First, to clarify the gobbledegook, there may be a loss of confidence in a certain currency, but there never is a loss of confidence in “foreign exchange markets.”

Foreign exchange rates are determined by inflation, which in turn, is determined by interest rates and by product scarcity. When a nation raises its interest rates, it increases the demand for its currency. It is said to have “strengthened its currency.”

The U.S. has the financial ability to strengthen or weaken its currency at will, or simply to determine exchange rates at will.

  • The increase of interest rates, depreciation of the exchange rate, and decline in confidence can reduce stock prices and household wealth, raise the costs of financing to business, and reduce private-sector domestic spending.

Apparently, there are different levels of gobbledegook, because this last paragraph has reached a higher level yet.

“The increase of interest rates” and the “depreciation of the exchange rate” are exact opposites. The effect of increasing interest rates is to increase exchange rates. It’s like saying that increases of demand reduce prices. Total nonsense.

An increase in rates can reduce stock prices, but this does not “reduce household wealth.” Average household wealth is more associated with the total money supply (which is increased by federal deficits), and by the Gap between the rich and the rest (which is narrowed by deficit spending, especially on social programs.)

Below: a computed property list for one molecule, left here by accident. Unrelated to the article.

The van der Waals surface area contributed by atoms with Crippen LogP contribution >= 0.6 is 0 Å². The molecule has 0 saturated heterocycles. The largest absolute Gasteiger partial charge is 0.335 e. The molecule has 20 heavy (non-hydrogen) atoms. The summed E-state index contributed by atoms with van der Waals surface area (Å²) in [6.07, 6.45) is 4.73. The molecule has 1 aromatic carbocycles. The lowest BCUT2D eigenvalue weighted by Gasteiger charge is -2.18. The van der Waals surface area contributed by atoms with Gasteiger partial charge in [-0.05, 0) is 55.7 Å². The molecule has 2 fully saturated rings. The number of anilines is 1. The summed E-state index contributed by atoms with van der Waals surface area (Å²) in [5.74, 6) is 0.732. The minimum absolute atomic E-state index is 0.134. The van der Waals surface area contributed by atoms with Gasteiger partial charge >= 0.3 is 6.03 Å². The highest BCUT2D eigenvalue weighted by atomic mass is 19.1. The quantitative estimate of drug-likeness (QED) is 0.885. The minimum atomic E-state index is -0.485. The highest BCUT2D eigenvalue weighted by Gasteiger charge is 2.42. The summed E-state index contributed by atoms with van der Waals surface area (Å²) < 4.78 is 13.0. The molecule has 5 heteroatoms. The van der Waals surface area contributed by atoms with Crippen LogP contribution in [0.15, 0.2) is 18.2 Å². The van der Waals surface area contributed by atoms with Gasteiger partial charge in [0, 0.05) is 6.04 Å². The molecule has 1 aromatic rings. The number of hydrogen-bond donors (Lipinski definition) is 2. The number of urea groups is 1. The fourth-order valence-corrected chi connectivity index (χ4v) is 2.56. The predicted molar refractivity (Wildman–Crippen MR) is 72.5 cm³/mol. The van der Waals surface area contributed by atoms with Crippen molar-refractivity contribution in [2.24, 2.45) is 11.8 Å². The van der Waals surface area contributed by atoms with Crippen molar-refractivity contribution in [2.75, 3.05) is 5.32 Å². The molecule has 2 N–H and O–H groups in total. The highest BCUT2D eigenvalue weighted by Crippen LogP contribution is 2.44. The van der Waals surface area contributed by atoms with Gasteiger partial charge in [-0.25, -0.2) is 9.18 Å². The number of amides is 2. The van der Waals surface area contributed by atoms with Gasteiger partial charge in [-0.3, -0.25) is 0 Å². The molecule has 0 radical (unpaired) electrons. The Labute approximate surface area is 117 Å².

Incredibly, subsequent paragraphs exceed prevous gobbledegook standards. Here are a few of the “Henny Penny, the sky is falling” excerpts:

  • The disruptions to financial markets may impede the intermediation between lenders and borrowers
  • . . . potentially substantial increases in interest rates
  • . . . become relatively illiquid
  • . . . adversely affects the balance sheets of banks and other financial intermediaries;
  • . . . reduce business and consumer confidence
  • . . . discourage investment and real economic activity
  • . . . worsen the fiscal imbalance
  • . . . harmful impacts on the economy
  • . . . substantially magnify the costs
  • . . . asymmetries in the political difficulty of revenue increases and spending reductions

Oh, the list of problems goes on and on, and yet even a modest bit of scientific research shows these problems absolutely do not happen. How can we be so sure?

History.

Back in 1940, when the Henny Penny’s claimed the federal debt was a “ticking time bomb, the debt was $40 Billion. And every year thereafter, authors of “learned,” scientific, economics publications have used the “ticking time bomb” example or something similar, to “prove” the federal debt and deficit are “unsustainable.